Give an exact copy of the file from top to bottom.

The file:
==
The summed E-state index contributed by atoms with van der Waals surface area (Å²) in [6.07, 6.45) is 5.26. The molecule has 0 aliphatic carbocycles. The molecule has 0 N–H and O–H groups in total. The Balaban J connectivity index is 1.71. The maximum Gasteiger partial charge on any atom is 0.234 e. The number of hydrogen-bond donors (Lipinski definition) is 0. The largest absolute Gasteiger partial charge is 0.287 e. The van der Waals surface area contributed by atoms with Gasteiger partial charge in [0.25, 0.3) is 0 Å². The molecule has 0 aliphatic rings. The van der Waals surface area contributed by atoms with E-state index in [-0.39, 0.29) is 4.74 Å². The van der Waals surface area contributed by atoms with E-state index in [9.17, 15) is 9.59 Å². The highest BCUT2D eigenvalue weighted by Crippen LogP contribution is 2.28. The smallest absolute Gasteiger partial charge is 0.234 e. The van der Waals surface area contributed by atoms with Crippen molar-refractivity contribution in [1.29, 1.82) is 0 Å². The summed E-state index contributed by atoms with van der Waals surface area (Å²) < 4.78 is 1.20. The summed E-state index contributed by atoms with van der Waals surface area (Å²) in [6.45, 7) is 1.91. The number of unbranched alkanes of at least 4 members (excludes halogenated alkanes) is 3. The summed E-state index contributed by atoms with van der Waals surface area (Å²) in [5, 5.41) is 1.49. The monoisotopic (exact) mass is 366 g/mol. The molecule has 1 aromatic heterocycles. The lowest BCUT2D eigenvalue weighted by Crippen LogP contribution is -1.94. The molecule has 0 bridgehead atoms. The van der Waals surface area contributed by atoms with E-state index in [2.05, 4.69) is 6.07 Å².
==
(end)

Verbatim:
The summed E-state index contributed by atoms with van der Waals surface area (Å²) in [6.07, 6.45) is 5.26. The molecule has 0 aliphatic carbocycles. The molecule has 0 N–H and O–H groups in total. The Balaban J connectivity index is 1.71. The maximum Gasteiger partial charge on any atom is 0.234 e. The number of hydrogen-bond donors (Lipinski definition) is 0. The largest absolute Gasteiger partial charge is 0.287 e. The van der Waals surface area contributed by atoms with Gasteiger partial charge in [0.25, 0.3) is 0 Å². The molecule has 0 aliphatic rings. The van der Waals surface area contributed by atoms with E-state index in [-0.39, 0.29) is 4.74 Å². The van der Waals surface area contributed by atoms with E-state index in [9.17, 15) is 9.59 Å². The highest BCUT2D eigenvalue weighted by Crippen LogP contribution is 2.28. The smallest absolute Gasteiger partial charge is 0.234 e. The van der Waals surface area contributed by atoms with Crippen molar-refractivity contribution in [1.29, 1.82) is 0 Å². The summed E-state index contributed by atoms with van der Waals surface area (Å²) < 4.78 is 1.20. The summed E-state index contributed by atoms with van der Waals surface area (Å²) in [6.45, 7) is 1.91. The number of unbranched alkanes of at least 4 members (excludes halogenated alkanes) is 3. The summed E-state index contributed by atoms with van der Waals surface area (Å²) in [5, 5.41) is 1.49. The monoisotopic (exact) mass is 366 g/mol. The molecule has 1 aromatic heterocycles. The lowest BCUT2D eigenvalue weighted by Crippen LogP contribution is -1.94. The molecule has 0 bridgehead atoms. The van der Waals surface area contributed by atoms with E-state index in [2.05, 4.69) is 6.07 Å².